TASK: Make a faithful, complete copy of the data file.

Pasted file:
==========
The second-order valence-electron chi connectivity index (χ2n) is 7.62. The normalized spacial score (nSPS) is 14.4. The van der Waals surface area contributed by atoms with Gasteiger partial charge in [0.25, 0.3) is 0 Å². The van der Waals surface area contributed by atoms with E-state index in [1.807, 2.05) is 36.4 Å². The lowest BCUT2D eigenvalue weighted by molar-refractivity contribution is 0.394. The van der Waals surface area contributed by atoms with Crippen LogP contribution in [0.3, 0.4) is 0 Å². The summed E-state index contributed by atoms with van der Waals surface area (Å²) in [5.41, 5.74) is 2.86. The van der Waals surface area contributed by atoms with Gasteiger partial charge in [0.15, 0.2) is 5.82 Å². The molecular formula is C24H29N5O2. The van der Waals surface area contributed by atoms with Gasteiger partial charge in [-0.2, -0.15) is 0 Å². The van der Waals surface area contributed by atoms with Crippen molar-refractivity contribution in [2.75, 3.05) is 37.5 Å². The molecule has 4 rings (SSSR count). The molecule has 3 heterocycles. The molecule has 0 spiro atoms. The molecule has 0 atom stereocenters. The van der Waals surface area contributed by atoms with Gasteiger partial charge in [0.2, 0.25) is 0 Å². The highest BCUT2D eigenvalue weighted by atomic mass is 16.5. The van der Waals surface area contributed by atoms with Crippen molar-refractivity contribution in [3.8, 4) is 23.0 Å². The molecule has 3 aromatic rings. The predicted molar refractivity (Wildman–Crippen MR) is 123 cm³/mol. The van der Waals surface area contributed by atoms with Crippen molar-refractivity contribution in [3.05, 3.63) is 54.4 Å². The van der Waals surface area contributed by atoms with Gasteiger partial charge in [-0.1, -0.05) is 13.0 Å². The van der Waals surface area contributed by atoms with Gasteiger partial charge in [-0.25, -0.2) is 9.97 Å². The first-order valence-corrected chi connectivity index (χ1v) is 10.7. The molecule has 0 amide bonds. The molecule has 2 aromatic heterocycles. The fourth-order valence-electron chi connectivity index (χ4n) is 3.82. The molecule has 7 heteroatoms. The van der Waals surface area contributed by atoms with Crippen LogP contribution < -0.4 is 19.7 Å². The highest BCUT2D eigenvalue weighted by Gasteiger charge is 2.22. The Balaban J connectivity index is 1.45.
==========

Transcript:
The second-order valence-electron chi connectivity index (χ2n) is 7.62. The normalized spacial score (nSPS) is 14.4. The van der Waals surface area contributed by atoms with Gasteiger partial charge in [0.25, 0.3) is 0 Å². The van der Waals surface area contributed by atoms with E-state index in [1.807, 2.05) is 36.4 Å². The lowest BCUT2D eigenvalue weighted by molar-refractivity contribution is 0.394. The van der Waals surface area contributed by atoms with Crippen LogP contribution in [0.3, 0.4) is 0 Å². The summed E-state index contributed by atoms with van der Waals surface area (Å²) in [5.41, 5.74) is 2.86. The van der Waals surface area contributed by atoms with Gasteiger partial charge in [0.15, 0.2) is 5.82 Å². The molecular formula is C24H29N5O2. The van der Waals surface area contributed by atoms with Gasteiger partial charge in [-0.2, -0.15) is 0 Å². The van der Waals surface area contributed by atoms with Crippen molar-refractivity contribution in [2.75, 3.05) is 37.5 Å². The molecule has 4 rings (SSSR count). The molecule has 3 heterocycles. The molecule has 0 spiro atoms. The molecule has 0 atom stereocenters. The van der Waals surface area contributed by atoms with Gasteiger partial charge in [0.2, 0.25) is 0 Å². The highest BCUT2D eigenvalue weighted by atomic mass is 16.5. The van der Waals surface area contributed by atoms with Crippen molar-refractivity contribution in [3.8, 4) is 23.0 Å². The molecule has 3 aromatic rings. The predicted molar refractivity (Wildman–Crippen MR) is 123 cm³/mol. The van der Waals surface area contributed by atoms with Crippen molar-refractivity contribution in [3.05, 3.63) is 54.4 Å². The van der Waals surface area contributed by atoms with Gasteiger partial charge in [-0.1, -0.05) is 13.0 Å². The van der Waals surface area contributed by atoms with Gasteiger partial charge in [-0.25, -0.2) is 9.97 Å². The first-order valence-corrected chi connectivity index (χ1v) is 10.7. The molecule has 0 amide bonds. The molecule has 2 aromatic heterocycles. The fourth-order valence-electron chi connectivity index (χ4n) is 3.82. The molecule has 7 heteroatoms. The van der Waals surface area contributed by atoms with Crippen LogP contribution < -0.4 is 19.7 Å². The highest BCUT2D eigenvalue weighted by Gasteiger charge is 2.22. The Balaban J connectivity index is 1.45.